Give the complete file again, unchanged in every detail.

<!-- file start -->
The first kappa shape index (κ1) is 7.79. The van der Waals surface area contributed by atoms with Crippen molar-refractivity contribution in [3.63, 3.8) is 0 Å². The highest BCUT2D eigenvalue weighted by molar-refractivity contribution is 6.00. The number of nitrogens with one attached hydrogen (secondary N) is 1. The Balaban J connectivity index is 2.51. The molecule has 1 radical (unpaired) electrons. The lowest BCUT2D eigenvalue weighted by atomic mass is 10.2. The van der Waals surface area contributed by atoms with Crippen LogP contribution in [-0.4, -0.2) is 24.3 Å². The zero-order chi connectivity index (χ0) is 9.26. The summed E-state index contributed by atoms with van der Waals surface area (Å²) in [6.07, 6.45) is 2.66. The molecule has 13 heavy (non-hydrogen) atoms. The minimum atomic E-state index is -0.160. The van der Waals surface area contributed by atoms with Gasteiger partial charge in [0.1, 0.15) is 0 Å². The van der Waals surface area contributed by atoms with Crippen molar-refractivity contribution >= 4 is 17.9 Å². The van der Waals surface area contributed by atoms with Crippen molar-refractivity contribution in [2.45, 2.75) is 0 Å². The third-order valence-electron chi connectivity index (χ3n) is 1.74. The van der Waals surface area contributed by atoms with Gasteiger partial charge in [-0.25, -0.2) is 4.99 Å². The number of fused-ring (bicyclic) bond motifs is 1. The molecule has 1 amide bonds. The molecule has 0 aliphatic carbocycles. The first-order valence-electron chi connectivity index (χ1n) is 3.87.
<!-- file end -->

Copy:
The first kappa shape index (κ1) is 7.79. The van der Waals surface area contributed by atoms with Crippen molar-refractivity contribution in [3.63, 3.8) is 0 Å². The highest BCUT2D eigenvalue weighted by molar-refractivity contribution is 6.00. The number of nitrogens with one attached hydrogen (secondary N) is 1. The Balaban J connectivity index is 2.51. The molecule has 1 radical (unpaired) electrons. The lowest BCUT2D eigenvalue weighted by atomic mass is 10.2. The van der Waals surface area contributed by atoms with Crippen LogP contribution in [-0.4, -0.2) is 24.3 Å². The zero-order chi connectivity index (χ0) is 9.26. The summed E-state index contributed by atoms with van der Waals surface area (Å²) in [6.07, 6.45) is 2.66. The molecule has 13 heavy (non-hydrogen) atoms. The minimum atomic E-state index is -0.160. The van der Waals surface area contributed by atoms with Gasteiger partial charge in [0.1, 0.15) is 0 Å². The van der Waals surface area contributed by atoms with Crippen molar-refractivity contribution >= 4 is 17.9 Å². The van der Waals surface area contributed by atoms with Crippen molar-refractivity contribution in [2.45, 2.75) is 0 Å². The third-order valence-electron chi connectivity index (χ3n) is 1.74. The van der Waals surface area contributed by atoms with Gasteiger partial charge in [-0.25, -0.2) is 4.99 Å². The number of fused-ring (bicyclic) bond motifs is 1. The molecule has 1 amide bonds. The molecule has 0 aliphatic carbocycles. The first-order valence-electron chi connectivity index (χ1n) is 3.87.